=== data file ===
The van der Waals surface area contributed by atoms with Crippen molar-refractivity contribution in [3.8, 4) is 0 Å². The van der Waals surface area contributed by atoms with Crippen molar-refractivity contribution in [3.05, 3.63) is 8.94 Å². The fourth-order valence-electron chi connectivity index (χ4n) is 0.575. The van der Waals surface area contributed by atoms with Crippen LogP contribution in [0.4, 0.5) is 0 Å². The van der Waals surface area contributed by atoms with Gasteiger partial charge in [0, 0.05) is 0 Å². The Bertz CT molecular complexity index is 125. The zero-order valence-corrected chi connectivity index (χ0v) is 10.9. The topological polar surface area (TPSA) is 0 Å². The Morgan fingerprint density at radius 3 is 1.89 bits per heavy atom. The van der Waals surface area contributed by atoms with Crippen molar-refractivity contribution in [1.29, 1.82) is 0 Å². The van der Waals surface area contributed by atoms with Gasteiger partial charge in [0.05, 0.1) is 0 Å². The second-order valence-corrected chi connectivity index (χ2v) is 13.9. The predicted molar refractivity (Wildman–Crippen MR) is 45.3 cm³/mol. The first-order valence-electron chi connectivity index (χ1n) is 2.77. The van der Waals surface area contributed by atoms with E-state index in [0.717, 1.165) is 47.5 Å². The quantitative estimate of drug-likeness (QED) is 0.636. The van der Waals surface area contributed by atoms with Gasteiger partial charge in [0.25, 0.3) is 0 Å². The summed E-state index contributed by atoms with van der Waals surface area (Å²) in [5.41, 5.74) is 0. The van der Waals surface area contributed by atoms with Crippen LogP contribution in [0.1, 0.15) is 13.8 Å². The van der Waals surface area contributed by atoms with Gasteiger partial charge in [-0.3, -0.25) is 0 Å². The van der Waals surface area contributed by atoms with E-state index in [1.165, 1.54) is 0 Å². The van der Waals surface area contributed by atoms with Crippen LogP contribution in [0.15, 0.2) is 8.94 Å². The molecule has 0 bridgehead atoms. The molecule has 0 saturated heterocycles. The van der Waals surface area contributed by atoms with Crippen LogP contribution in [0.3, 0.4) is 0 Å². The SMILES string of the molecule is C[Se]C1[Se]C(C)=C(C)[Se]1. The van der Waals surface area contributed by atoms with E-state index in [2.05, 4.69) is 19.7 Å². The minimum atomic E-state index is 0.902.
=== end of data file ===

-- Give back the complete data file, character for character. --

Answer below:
The van der Waals surface area contributed by atoms with Crippen molar-refractivity contribution in [3.8, 4) is 0 Å². The van der Waals surface area contributed by atoms with Crippen molar-refractivity contribution in [3.05, 3.63) is 8.94 Å². The fourth-order valence-electron chi connectivity index (χ4n) is 0.575. The van der Waals surface area contributed by atoms with Crippen LogP contribution in [0.4, 0.5) is 0 Å². The van der Waals surface area contributed by atoms with Gasteiger partial charge in [0, 0.05) is 0 Å². The Bertz CT molecular complexity index is 125. The zero-order valence-corrected chi connectivity index (χ0v) is 10.9. The topological polar surface area (TPSA) is 0 Å². The Morgan fingerprint density at radius 3 is 1.89 bits per heavy atom. The van der Waals surface area contributed by atoms with Crippen molar-refractivity contribution in [1.29, 1.82) is 0 Å². The van der Waals surface area contributed by atoms with Gasteiger partial charge in [0.05, 0.1) is 0 Å². The second-order valence-corrected chi connectivity index (χ2v) is 13.9. The predicted molar refractivity (Wildman–Crippen MR) is 45.3 cm³/mol. The first-order valence-electron chi connectivity index (χ1n) is 2.77. The van der Waals surface area contributed by atoms with E-state index in [0.717, 1.165) is 47.5 Å². The quantitative estimate of drug-likeness (QED) is 0.636. The van der Waals surface area contributed by atoms with Gasteiger partial charge in [0.25, 0.3) is 0 Å². The summed E-state index contributed by atoms with van der Waals surface area (Å²) in [5.41, 5.74) is 0. The van der Waals surface area contributed by atoms with Crippen LogP contribution in [0.1, 0.15) is 13.8 Å². The van der Waals surface area contributed by atoms with Gasteiger partial charge in [-0.3, -0.25) is 0 Å². The van der Waals surface area contributed by atoms with E-state index in [1.165, 1.54) is 0 Å². The van der Waals surface area contributed by atoms with Crippen LogP contribution in [0.15, 0.2) is 8.94 Å². The molecule has 0 bridgehead atoms. The molecule has 0 saturated heterocycles. The van der Waals surface area contributed by atoms with Crippen LogP contribution in [0.3, 0.4) is 0 Å². The SMILES string of the molecule is C[Se]C1[Se]C(C)=C(C)[Se]1. The van der Waals surface area contributed by atoms with E-state index in [2.05, 4.69) is 19.7 Å². The minimum atomic E-state index is 0.902.